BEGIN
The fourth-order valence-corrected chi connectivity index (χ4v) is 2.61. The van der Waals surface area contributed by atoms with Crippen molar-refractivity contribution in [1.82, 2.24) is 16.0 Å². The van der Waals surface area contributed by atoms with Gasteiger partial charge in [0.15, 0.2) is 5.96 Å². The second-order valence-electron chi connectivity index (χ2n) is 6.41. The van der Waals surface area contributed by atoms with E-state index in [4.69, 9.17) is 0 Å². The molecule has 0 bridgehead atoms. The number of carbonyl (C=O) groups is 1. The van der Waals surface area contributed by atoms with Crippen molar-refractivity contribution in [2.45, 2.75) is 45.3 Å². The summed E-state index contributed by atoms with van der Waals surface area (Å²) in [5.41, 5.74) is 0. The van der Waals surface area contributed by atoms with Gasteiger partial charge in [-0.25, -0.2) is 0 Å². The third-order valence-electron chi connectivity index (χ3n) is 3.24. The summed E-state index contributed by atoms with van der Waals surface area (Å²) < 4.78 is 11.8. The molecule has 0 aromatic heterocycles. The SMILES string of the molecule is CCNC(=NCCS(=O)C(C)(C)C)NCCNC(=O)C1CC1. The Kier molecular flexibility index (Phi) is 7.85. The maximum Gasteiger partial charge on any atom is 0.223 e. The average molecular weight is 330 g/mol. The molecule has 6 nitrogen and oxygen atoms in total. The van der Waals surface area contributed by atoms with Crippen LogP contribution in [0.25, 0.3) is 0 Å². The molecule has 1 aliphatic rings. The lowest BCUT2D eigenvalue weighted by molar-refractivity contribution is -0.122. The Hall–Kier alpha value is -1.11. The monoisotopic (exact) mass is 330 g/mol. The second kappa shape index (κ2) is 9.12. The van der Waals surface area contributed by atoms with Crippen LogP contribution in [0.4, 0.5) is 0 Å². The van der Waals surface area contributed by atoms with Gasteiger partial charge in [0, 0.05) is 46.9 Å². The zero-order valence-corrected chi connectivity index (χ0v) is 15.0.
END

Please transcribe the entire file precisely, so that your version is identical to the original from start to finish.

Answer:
The fourth-order valence-corrected chi connectivity index (χ4v) is 2.61. The van der Waals surface area contributed by atoms with Crippen molar-refractivity contribution in [1.82, 2.24) is 16.0 Å². The van der Waals surface area contributed by atoms with Gasteiger partial charge in [0.15, 0.2) is 5.96 Å². The second-order valence-electron chi connectivity index (χ2n) is 6.41. The van der Waals surface area contributed by atoms with E-state index in [4.69, 9.17) is 0 Å². The molecule has 0 bridgehead atoms. The number of carbonyl (C=O) groups is 1. The van der Waals surface area contributed by atoms with Crippen molar-refractivity contribution in [2.45, 2.75) is 45.3 Å². The summed E-state index contributed by atoms with van der Waals surface area (Å²) in [5.41, 5.74) is 0. The van der Waals surface area contributed by atoms with Gasteiger partial charge in [-0.25, -0.2) is 0 Å². The third-order valence-electron chi connectivity index (χ3n) is 3.24. The summed E-state index contributed by atoms with van der Waals surface area (Å²) < 4.78 is 11.8. The molecule has 0 aromatic heterocycles. The SMILES string of the molecule is CCNC(=NCCS(=O)C(C)(C)C)NCCNC(=O)C1CC1. The Kier molecular flexibility index (Phi) is 7.85. The maximum Gasteiger partial charge on any atom is 0.223 e. The average molecular weight is 330 g/mol. The molecule has 6 nitrogen and oxygen atoms in total. The van der Waals surface area contributed by atoms with Crippen LogP contribution in [0.25, 0.3) is 0 Å². The molecule has 1 aliphatic rings. The lowest BCUT2D eigenvalue weighted by molar-refractivity contribution is -0.122. The Hall–Kier alpha value is -1.11. The monoisotopic (exact) mass is 330 g/mol. The second kappa shape index (κ2) is 9.12. The van der Waals surface area contributed by atoms with Crippen LogP contribution in [0.4, 0.5) is 0 Å². The van der Waals surface area contributed by atoms with Gasteiger partial charge in [0, 0.05) is 46.9 Å². The zero-order valence-corrected chi connectivity index (χ0v) is 15.0.